A few years ago, I was at a major urban medical center, preparing to start a meeting, when the system CMO arrived and introduced himself to every physician in attendance before taking his seat. It struck me how different the working relationships are at a large-market facility compared to those at a small community health system, where the medical staff and administration are in constant contact.
There’s a lot of discussion in the healthcare industry on the challenges faced by community hospitals today, and rightfully so. Community hospitals are vital to Americans’ access to care and many of them are in dire financial situations. But it’s important to remember that large hospitals are facing challenges as well. They are operating under the pressures of urbanization and crowded emergency rooms. And the layers of complexity and bureaucracy inherent at these larger facilities can cause a number of internal challenges, alignment issues being chief among them.
Compensation as a Tool
Compensation can be used as a tool to solve the problem of alignment in large-market hospitals. Oftentimes, top-down decision-making and a lack of transparency leaves physicians feeling powerless and taken for granted, which ultimately leads to a low level of trust and engagement, as well as a poor hospital culture.
That’s why physician participation is at the heart of our programs. Physicians bring invaluable insights to the table. When we’re designing call compensation programs, the first step in our process is to establish a Physicians’ Call Committee. The committee process allows representatives from every specialty an opportunity to give the committee a glimpse into the frequency and intensity of their unassigned call coverage. The physicians then work together to establish a standardized method for allocating a call pay budget. When physicians participate in the decision-making process, suddenly there’s a sense of fairness and ownership surrounding the issue of call pay. This sense of fairness and ownership goes a long way in aligning a medical staff with its administration.
The call committee process also improves relationships between specialty groups. We’ve found that there are often misconceptions in the medical community regarding the call burdens of other specialties, but at the end of this process, physicians have a better understanding of who’s sharing this workload. And since every specialty is considered for inclusion, there is no longer a sense that the available call pay dollars only go to the specialty groups with the most political sway and negotiating power.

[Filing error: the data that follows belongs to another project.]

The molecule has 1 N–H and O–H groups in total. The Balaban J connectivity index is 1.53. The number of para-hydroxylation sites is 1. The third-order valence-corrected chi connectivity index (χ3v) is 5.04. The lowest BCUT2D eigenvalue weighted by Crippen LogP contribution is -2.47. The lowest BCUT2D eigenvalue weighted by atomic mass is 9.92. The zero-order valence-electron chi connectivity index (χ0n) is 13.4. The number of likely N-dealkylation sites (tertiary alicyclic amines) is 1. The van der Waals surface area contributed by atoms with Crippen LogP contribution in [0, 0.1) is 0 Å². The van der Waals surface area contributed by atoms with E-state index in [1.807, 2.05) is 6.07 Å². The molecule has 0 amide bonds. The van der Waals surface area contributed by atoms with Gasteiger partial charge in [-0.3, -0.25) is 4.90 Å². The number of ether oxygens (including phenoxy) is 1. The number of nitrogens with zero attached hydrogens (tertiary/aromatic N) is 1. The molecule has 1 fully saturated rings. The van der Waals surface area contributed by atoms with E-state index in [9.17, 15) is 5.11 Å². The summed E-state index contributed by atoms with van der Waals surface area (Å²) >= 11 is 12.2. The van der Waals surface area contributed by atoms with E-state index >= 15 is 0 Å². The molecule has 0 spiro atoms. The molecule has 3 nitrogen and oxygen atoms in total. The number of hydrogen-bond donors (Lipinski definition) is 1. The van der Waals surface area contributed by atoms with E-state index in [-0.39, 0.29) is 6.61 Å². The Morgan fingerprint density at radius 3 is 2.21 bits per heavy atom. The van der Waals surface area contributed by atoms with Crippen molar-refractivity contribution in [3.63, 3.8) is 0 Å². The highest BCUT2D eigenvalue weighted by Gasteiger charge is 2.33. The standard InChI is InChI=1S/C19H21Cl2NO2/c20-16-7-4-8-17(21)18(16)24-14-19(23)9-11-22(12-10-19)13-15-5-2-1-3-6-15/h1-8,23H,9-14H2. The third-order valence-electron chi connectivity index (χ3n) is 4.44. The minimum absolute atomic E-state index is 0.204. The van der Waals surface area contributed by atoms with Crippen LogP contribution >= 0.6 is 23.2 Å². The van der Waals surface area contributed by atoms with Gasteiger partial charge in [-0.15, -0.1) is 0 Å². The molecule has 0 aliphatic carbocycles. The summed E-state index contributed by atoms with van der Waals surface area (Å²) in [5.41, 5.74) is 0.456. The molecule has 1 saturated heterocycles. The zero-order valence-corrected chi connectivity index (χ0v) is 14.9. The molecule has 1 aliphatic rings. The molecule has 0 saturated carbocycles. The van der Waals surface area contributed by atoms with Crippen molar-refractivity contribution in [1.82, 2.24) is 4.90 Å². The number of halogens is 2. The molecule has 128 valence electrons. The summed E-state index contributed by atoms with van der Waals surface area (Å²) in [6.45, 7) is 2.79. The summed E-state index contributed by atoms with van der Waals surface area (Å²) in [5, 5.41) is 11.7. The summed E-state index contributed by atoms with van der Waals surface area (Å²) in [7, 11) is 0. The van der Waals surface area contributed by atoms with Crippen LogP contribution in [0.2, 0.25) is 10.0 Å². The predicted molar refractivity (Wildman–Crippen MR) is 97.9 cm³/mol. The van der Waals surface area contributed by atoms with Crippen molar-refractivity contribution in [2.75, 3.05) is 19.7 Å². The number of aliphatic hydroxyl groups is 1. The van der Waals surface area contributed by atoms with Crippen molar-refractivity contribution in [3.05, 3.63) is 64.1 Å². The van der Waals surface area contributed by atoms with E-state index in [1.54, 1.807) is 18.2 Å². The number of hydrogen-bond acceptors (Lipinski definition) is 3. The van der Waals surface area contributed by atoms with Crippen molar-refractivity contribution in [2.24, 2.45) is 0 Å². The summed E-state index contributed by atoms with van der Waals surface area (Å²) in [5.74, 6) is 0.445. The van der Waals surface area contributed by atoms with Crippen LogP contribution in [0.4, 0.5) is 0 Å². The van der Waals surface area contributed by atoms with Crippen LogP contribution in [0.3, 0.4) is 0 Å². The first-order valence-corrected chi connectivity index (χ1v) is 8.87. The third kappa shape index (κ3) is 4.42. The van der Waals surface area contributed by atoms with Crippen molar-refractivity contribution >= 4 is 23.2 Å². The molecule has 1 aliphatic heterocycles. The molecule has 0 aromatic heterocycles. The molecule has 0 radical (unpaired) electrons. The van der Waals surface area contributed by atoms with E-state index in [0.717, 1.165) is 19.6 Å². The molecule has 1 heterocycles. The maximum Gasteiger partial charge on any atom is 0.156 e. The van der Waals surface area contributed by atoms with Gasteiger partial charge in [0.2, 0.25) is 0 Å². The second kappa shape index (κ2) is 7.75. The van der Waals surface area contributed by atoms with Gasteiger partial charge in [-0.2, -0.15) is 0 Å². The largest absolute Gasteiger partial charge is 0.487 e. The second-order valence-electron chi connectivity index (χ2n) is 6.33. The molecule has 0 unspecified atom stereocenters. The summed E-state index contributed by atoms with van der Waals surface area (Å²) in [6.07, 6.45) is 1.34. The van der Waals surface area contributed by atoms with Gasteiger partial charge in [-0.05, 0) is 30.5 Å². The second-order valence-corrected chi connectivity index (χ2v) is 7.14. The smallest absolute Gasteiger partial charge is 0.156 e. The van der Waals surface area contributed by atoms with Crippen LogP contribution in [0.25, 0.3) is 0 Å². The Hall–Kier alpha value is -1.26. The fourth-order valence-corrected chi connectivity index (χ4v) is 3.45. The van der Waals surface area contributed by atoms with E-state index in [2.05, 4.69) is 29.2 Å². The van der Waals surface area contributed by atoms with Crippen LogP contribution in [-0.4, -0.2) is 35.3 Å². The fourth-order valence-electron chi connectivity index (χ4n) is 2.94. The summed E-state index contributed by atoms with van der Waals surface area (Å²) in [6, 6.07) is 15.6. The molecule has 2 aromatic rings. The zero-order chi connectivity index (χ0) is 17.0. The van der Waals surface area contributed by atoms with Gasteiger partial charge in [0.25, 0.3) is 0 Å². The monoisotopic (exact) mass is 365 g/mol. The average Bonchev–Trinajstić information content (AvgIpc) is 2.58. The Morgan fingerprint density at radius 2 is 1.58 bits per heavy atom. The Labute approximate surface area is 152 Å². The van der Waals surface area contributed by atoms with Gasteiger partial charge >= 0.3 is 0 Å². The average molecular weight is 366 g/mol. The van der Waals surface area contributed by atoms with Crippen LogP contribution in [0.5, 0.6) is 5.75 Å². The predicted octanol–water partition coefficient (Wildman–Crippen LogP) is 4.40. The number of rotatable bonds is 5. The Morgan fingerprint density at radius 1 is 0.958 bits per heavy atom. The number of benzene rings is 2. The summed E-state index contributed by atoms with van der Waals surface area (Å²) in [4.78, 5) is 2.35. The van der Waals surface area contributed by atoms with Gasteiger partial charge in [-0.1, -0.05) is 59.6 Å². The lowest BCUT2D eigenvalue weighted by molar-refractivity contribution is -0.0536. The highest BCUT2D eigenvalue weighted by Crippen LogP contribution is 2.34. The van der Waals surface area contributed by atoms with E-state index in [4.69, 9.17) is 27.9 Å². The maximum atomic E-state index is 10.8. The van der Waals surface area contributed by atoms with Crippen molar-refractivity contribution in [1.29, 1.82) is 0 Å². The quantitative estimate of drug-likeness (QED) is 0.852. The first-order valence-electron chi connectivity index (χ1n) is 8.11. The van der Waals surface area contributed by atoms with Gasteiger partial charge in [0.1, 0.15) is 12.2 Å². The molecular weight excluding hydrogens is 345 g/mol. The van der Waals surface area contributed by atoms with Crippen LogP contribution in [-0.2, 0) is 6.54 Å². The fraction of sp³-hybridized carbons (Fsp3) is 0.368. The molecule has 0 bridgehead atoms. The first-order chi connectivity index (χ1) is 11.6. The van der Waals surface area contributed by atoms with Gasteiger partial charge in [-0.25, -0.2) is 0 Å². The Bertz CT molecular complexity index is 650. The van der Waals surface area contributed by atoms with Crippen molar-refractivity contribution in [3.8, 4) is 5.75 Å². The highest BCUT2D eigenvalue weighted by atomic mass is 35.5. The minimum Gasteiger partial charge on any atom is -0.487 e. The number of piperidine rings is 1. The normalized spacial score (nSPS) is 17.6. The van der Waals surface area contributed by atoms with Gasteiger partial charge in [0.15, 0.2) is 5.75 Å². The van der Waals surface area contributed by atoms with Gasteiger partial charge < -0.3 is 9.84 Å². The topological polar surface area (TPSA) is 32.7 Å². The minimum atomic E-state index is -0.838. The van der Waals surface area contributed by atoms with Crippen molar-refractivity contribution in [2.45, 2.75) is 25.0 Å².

Aligning Mixed Medical Staffs
Improving relationships among the members of the medical staff is especially important in large-market hospitals since there is often a mix of employed and private-practicing physicians on staff at these facilities. Mixed medical staffs often become divided around compensation issues like call pay. While call pay is included in employed physicians’ contracts, private practicing physicians are typically paid a per diem. There is often a lack of understanding between these groups concerning how and why each side gets paid, resulting in a perceived lack of fairness and demands for more pay. These demands place administrators, who are already seeking ways to contain costs, in a difficult position. By increasing participation and transparency, these issues are naturally mitigated and a mixed medical staff can be unified around common organizational goals.
Compensation can either align or divide a medical staff at any facility. But challenges present at large-market facilities require solutions that are designed to unify the members of the medical staff, both with one another and with administration. Alignment is the key to breaking down the barriers caused by layers of complixity.
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